Do you sometimes say about what you’ve just done, “I don’t know what got into me?”
Do you sometimes feel like you’re being run from “behind the scenes” or are stuck on automatic?
At such times, it’s very likely that your shadow is in charge.
So what is shadow?
Our shadow is our internal storehouse for the aspects of us that we’ve disowned or rejected or are otherwise keeping in the dark. Our shadow contains whatever in us we are out of touch with or keeping out of sight, like the roots of our unresolved wounding.
Things we may find in our shadow include:
Everyone has a shadow but not everyone knows their shadow. And the degree to which we don’t know our shadow is the degree to which it influences, controls, runs us.
Knowing our shadow and working in depth with it are not just sideline pursuits, but rather necessary practices if we — both personally and collectively — are to really get on track, unchaining ourselves from our conditioning and embodying a life in which our differences only deepen our shared humanity.
Turning toward our shadow — however slightly — is a very significant step, signaling the start of a courage-deepening, life-affirming adventure that asks for much from us and gives back more than can be imagined.
Working in depth with our shadow elements is the adventure of a lifetime. Once we get into this, we’re on our way to cultivating intimacy with all that we are — meaning relating skillfully and deeply to everything that constitutes us. Nothing gets stranded in the dark. Nothing gets left out.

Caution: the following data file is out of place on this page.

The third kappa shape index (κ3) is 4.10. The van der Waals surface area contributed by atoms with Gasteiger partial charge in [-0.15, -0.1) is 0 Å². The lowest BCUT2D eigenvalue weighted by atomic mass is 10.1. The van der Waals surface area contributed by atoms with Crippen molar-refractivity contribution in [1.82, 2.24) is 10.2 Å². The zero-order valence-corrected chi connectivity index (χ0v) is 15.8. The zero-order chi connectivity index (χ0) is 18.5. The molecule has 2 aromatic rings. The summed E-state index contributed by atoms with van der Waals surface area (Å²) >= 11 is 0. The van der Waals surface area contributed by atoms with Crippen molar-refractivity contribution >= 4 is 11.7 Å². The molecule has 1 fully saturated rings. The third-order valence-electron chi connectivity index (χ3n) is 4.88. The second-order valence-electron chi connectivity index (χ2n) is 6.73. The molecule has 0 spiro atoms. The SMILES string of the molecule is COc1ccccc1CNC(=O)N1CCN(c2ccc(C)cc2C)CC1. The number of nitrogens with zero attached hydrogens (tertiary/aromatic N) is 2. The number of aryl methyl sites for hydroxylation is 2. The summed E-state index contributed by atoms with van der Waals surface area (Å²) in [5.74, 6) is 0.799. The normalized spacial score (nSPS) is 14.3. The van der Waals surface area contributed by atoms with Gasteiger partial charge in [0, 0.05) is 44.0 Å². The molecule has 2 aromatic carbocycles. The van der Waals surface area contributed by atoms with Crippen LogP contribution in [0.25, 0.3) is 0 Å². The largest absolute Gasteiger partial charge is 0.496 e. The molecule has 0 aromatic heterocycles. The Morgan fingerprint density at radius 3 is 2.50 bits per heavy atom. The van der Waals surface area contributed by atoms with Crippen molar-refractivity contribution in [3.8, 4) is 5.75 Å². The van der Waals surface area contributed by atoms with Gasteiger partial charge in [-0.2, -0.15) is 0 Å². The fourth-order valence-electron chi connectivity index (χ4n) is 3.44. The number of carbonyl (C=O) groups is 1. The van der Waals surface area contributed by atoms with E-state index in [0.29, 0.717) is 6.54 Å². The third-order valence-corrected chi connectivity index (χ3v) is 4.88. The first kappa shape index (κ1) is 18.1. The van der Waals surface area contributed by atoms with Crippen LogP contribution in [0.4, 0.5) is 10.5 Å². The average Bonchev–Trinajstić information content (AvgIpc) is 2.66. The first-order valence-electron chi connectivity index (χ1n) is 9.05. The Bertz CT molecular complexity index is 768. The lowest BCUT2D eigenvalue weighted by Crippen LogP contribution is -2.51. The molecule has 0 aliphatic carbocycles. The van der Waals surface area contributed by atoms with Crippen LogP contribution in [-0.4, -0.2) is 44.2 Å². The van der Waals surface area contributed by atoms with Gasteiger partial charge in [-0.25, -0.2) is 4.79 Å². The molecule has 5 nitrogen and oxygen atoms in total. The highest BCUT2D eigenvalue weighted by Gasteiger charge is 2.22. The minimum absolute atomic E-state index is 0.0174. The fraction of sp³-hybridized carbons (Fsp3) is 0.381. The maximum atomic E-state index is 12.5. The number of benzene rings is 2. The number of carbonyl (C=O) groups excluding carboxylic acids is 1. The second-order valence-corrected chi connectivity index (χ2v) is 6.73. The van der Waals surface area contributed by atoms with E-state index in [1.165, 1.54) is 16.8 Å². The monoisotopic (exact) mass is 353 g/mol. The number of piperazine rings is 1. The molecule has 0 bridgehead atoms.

This is the essence of my way of working with shadow, which I call Breakthrough ShadowWork. This is all about facing and working deeply with our core conditioning, through a dynamic combination of somatic, psychological, emotional, and spiritual approaches.
Our increasingly perilous times call for us to wake up to, to face and know our shadow very well, working with it in enough depth so that it no longer can run us. Staying oblivious to our shadow, as is especially common in all too many political and corporate arenas, simply reinforces our dysfunction, regardless of our achievements.
Bringing the contents of our shadow out of the dark so we can work with them is a risk — because of the potential changes it’ll catalyze — but not working with them is a much greater risk.
Let us not leave our shadow unexplored and unknown.
To meet and illuminate it, to relate to it skillfully, to make wise use of it, is a great gift to one and all.
Given the state of the world, an especially relevant practice we can do is work in depth with our shadow, whatever the scale. Now.